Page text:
The difficult and sensitive subjects of addiction and the war on drugs are hard enough to broach with adults; but when teenagers are concerned, it gets far harder. Parents live in fear of their children becoming involved with drugs – for good reason – but there are ways to talk to children and teenagers about drugs calmly and productively. Prevention is better than cure, therefore talking about these issues before they arise is sensible and proactive.
We spoke to moms who have dealt with the dark side of drugs, through their children becoming entangled in the web of addiction. Thankfully, their children were able to recover, and these moms now want to help other parents prevent this from happening.
Anne*, 49, Philadelphia
My daughter was always a diligent student and very bright throughout her entire childhood, which earnt her a place at a prestigious university. My advice is to always talk to children about drugs before they go away to university or college – because there, my daughter started partying and got in with the wrong crowd, dragged into a world of cocaine and heroin.
I’m ashamed that I didn’t know anything the situation was until I got a call from one of her friends in the middle of the night saying that she had been hospitalized for an overdose. I was shocked and horrified to learn of her drug problems then. I immediately got her admitted to a rehab facility, which she hated and discharged herself from.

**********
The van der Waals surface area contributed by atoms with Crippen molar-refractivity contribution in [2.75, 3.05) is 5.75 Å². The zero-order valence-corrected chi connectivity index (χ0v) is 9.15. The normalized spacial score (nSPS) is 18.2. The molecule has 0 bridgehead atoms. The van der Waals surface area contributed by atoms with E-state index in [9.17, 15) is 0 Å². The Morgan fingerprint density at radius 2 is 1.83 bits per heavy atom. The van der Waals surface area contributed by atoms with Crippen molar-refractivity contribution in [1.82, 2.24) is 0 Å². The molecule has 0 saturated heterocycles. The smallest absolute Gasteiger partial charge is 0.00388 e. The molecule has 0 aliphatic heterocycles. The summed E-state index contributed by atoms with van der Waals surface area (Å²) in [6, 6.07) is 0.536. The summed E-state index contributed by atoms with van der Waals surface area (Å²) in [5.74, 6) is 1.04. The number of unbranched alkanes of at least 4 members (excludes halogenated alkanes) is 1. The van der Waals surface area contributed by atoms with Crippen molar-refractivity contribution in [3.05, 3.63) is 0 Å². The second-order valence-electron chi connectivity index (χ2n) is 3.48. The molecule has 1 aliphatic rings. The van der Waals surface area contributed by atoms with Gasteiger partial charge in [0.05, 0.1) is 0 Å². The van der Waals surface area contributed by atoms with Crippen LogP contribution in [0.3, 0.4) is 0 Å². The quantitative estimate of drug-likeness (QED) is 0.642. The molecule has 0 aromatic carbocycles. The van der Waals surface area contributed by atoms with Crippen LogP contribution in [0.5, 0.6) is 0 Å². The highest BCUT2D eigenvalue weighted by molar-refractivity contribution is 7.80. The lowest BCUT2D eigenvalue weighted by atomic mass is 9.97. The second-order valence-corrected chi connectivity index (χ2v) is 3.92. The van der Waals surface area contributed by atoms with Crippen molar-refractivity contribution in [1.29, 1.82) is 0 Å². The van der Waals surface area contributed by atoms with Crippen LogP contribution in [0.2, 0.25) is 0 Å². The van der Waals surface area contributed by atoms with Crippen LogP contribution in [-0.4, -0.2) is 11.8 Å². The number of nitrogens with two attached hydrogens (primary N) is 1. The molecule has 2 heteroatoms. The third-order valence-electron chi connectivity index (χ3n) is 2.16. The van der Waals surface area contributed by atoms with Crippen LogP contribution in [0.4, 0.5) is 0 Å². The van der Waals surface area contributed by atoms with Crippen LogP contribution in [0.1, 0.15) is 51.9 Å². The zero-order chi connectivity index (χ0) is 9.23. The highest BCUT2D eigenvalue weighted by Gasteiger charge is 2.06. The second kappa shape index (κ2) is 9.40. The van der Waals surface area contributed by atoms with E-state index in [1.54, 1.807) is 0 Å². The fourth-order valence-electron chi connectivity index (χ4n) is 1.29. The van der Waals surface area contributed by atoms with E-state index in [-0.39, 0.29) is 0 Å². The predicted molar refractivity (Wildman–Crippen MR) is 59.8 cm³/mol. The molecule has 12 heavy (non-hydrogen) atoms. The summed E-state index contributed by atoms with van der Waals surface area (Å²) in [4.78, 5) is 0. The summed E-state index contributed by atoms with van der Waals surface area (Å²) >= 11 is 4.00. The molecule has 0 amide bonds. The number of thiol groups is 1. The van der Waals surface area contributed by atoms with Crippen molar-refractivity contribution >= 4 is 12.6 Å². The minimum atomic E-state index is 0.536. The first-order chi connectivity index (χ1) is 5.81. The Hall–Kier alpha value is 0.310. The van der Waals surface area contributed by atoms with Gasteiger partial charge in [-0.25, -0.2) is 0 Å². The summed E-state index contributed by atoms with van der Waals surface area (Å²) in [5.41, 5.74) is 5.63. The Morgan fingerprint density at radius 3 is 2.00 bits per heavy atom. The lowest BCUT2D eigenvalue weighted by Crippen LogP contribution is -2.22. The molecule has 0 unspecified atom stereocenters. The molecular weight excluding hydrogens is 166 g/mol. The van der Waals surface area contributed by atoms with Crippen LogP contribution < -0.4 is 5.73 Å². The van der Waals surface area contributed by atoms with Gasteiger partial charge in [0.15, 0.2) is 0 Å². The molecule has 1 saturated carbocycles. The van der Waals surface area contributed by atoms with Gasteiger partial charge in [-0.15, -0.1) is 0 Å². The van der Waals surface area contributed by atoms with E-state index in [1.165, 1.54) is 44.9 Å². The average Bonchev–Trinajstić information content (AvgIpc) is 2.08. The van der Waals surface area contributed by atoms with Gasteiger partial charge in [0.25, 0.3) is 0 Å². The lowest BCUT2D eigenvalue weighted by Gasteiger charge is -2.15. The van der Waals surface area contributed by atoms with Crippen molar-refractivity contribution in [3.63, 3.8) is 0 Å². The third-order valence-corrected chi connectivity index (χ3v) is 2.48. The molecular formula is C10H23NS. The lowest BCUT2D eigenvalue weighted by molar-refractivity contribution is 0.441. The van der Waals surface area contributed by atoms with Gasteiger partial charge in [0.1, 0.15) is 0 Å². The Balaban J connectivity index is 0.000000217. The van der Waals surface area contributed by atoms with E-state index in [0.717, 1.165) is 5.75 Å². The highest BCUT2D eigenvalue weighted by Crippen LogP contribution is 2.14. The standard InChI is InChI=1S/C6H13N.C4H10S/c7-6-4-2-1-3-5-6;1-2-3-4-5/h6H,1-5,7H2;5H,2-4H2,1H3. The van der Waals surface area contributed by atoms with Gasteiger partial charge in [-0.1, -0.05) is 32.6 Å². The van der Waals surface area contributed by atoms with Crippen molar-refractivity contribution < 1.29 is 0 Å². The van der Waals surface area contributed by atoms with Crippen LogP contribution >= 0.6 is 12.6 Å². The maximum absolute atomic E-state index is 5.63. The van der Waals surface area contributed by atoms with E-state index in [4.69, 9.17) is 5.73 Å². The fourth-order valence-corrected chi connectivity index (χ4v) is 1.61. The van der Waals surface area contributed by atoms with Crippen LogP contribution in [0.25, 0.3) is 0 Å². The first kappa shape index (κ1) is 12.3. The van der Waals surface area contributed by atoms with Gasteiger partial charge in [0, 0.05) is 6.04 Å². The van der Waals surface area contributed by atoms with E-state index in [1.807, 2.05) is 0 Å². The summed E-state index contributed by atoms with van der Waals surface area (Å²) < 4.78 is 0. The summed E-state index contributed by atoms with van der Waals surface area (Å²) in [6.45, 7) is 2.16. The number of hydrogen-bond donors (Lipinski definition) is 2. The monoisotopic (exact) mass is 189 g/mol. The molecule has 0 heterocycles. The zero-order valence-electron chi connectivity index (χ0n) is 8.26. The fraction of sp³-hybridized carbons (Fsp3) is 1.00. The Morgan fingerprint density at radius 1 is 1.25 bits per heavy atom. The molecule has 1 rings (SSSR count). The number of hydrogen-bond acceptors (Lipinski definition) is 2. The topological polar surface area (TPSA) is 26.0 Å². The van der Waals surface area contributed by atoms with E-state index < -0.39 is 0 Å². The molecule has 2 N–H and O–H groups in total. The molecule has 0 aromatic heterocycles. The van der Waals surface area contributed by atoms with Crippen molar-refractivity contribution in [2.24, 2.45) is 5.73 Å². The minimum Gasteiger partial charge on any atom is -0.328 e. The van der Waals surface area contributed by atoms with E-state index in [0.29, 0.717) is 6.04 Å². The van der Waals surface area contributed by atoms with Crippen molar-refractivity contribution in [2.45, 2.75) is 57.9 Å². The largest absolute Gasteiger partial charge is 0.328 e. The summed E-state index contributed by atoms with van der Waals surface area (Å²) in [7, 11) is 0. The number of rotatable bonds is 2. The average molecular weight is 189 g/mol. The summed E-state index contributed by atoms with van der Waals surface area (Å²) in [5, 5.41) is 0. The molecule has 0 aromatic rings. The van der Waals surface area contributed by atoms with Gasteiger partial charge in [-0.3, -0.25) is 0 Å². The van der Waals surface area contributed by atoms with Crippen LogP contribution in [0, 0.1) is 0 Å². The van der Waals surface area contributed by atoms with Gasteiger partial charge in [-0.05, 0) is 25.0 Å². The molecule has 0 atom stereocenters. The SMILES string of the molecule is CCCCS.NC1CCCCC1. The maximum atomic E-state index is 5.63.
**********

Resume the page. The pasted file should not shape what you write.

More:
She ended up having three unsuccessful rehab stays before getting clean this year, by attending a rehab in New Jersey that finally worked for her. It has been a tough few years, but she sincerely wants to be free from drugs now and has gone back to (a different) university, away from the terrible memories and influences of the last.
Melanie*, 57, Chicago
I left my alcoholic husband when my children were young in an effort to protect them and hopefully ensure that they didn’t fall down this path themselves – but I was always worried about my son. He was very sensitive and upset about his father’s absence. I was always open and honest with my children about why we don’t live with him anymore, but my son was angry and withdrawn in his early teens.
In his late teens, he began smoking marijuana with friends and one time got arrested – I recognized the signs and knew he was going the same way as his father. I even enlisted his father to talk to him and help him to change, but this didn’t work. He was using marijuana daily, dropped out of school and was routinely in trouble with the law.
Eventually, he had a car accident driving while intoxicated. This shocked him, and he finally asked for help, which I readily obliged to do. He started psychotherapy and is now a happy, stable adult with a great job and a lovely girlfriend. I’m so glad he managed to turn his life around.
Sally*, 48, Sacramento
The best thing a mom can do is to be clear she is supportive of her child and will do anything to help them – this is what I tried to do when my son was kicked out of school for using drugs after becoming depressed. I was firm but fair, and as we couldn’t afford drugs counseling demanded that he had to stay home if he couldn’t be trusted to not do drugs. He was reluctant but ultimately compliant; as he had seen his cousin get into hard drugs and tragically die years before.
The whole family and our church community rallied round to help my son, which I am eternally grateful for. With the help of Jesus, he got clean and has not touched drugs for 18 months. He’s gone back to school and is getting grades at the top of the class. I’m so proud and believe that without a supportive community around him he would have deteriorated and not be with us now.
*The mothers’ names are changed in this article to protect the identities of their children.